Shulkin was the only holdover from the Obama administration in the Trump cabinet and was far from Trump's first choice for the VA post to head the nation's largest health care system, serving more than nine million veterans annually at 170 hospitals and more than 1,000 outpatient sites.
Shulkin, who had been serving as the VA's undersecretary for Health since 2015, was chosen for the nomination days before Trump took office and only after several other potential nominees either dropped out or were rejected. He was unanimously confirmed by the Senate.
Since taking office, Shulkin has repeatedly been praised by Trump for turning around what the president saw as an inept VA bureaucracy that forced veterans onto wait lists for treatment and left their appeals for benefits backlogged in red tape.
However, there were early signs that Shulkin and Trump could eventually have a falling out over the administration of the Choice program.
During the campaign, Trump made the expansion of Choice part of his 10-point plan for reforming the VA, although the major veterans service organizations have consistently expressed concerns that overreliance on community care could ultimately lead to "privatization" of the VA.
Shulkin has sought to split the difference, stressing the VA's main mission as a health care agency while advocating for Choice where it's in the best interests of the veteran, particularly in rural communities where access to VA facilities is difficult.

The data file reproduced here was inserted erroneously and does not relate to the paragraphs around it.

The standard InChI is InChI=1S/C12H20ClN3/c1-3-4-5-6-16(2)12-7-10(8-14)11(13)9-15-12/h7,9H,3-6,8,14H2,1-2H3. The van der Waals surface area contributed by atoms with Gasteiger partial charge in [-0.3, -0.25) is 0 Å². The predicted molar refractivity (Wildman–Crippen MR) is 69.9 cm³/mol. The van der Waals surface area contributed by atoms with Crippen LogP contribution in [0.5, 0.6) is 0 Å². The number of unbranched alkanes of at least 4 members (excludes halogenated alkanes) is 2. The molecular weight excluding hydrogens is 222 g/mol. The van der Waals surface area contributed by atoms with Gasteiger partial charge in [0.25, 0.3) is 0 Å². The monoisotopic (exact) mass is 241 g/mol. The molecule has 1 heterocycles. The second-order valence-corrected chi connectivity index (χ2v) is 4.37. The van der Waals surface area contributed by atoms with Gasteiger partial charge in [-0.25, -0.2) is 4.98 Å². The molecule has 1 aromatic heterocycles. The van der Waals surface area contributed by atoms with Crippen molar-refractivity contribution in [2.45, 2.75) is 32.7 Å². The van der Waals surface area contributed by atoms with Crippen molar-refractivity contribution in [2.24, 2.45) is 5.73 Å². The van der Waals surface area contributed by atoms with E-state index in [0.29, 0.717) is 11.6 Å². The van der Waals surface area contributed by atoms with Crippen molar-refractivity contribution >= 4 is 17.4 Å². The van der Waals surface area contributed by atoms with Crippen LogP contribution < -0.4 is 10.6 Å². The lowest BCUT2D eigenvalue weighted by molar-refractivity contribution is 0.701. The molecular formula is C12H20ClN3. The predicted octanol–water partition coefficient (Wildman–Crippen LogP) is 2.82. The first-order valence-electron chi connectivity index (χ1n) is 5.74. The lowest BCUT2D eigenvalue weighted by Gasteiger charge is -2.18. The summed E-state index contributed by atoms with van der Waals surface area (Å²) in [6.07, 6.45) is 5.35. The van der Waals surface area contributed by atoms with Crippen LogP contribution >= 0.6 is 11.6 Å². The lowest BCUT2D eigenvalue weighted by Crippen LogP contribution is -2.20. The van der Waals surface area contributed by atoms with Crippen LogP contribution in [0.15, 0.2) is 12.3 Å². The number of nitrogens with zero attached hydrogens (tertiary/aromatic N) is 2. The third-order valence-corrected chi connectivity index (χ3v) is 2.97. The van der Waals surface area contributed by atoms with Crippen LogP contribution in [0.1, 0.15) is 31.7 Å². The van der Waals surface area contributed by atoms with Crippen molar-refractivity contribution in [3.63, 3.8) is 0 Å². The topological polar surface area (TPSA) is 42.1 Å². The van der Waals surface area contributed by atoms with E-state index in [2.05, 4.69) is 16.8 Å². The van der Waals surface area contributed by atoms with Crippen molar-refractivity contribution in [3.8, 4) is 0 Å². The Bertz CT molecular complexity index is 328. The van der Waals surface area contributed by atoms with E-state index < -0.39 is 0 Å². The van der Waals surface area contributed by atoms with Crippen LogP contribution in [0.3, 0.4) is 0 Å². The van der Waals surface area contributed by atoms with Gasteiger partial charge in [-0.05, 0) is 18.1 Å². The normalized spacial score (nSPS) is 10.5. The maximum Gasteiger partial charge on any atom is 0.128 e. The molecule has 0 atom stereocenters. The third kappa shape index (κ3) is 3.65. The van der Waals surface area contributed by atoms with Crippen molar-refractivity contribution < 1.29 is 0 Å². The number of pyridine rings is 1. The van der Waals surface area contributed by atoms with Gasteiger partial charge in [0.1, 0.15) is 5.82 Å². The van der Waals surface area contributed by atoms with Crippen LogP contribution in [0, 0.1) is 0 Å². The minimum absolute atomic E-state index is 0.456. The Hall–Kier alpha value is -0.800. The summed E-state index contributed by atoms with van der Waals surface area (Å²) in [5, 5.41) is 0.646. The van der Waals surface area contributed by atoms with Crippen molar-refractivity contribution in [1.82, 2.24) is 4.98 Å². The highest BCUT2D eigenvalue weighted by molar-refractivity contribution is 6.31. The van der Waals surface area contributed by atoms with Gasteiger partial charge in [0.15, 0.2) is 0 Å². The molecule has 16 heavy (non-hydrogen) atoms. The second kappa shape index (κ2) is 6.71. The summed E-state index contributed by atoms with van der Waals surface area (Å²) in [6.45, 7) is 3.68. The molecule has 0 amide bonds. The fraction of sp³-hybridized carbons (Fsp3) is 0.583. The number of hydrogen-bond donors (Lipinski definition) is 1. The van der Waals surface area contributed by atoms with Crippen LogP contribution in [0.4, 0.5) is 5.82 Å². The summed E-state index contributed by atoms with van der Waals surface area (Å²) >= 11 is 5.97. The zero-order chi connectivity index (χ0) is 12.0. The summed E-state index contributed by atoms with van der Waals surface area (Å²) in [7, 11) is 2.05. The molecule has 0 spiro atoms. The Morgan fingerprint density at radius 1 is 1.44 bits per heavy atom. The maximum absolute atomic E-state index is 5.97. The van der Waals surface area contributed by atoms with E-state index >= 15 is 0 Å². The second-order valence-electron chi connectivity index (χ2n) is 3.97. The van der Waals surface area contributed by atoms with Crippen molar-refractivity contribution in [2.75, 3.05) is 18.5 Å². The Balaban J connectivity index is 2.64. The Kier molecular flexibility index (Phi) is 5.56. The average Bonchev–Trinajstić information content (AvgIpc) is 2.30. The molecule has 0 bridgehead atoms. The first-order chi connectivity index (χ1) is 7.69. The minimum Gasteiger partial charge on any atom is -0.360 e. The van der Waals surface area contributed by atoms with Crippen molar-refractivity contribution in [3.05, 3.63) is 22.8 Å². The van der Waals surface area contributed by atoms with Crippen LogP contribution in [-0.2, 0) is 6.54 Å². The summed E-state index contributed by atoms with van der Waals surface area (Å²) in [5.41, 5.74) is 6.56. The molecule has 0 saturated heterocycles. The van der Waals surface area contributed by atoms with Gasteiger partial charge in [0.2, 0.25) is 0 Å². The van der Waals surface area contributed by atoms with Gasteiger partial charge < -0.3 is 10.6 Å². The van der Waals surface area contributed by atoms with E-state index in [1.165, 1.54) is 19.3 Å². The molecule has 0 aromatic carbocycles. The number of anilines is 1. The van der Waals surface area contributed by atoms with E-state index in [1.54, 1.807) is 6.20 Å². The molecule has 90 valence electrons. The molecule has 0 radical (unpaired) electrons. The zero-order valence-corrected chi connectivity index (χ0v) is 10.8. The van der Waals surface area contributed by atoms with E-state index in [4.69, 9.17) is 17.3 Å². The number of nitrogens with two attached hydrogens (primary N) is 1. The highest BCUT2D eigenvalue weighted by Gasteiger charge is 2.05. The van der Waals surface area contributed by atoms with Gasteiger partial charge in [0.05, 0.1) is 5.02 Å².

The New York Times reported Thursday that Jake Leinenkugel, the senior White House adviser on veterans issues and a former brewery company executive, had sent an email to a Trump political appointee at the VA urging the ouster of both Bowman and Shulkin.
The email to Camilo Sandoval, a former Trump campaign official who now works at the VA, said that Shulkin should be replaced with a "strong political candidate," the Times reported.
In a highly charged statement Friday, Rep. Tim Walz, D-Minnesota, the ranking member of the House Veterans Affairs Committee (HVAC), said that the email was evidence that the conservative Koch brothers and other corporate interests were angling to privatize the VA.
"If President Trump truly puts the needs of veterans above all else, as we heard him say many times on the campaign trail, he needs to act immediately to distance his administration from forces who are using him as a pawn to achieve their long-standing goal of privatizing VA for their own financial gain," said Walz, a retired Army sergeant major.
In testimony Thursday before HVAC on the VA's budget for fiscal 2019, Shulkin said that about 36 percent of the veterans who sought treatment through the VA last year were served by private care.
The White House proposed a 2019 budget for the VA of $198.6 billion, an increase of $12 billion over 2018, and it included $14.2 billion for Choice in 2019 and $14.6 billion in advance appropriations for fiscal 2020.
The Veterans Choice Program was enacted in 2014 following a scandal concerning lengthy wait times for car at the Phoenix, Arizona, VA Medical Center, but it was set to expire in 2017. Congress has passed stopgap funding measures to keep the Choice program going but has yet to agree on a long-term fix for its management and mission.
At the hearing Thursday, Shulkin said there was enough money in the pipeline to continue Choice through the rest of this year while Congress and the VA work out reforms.
The initial Choice program allowed veterans who lived more than 40 miles from a VA facility or had to wait more than 30 days for an appointment to become eligible for private or community care.
-- Richard Sisk can be reached at Richard.Sisk@Military.com.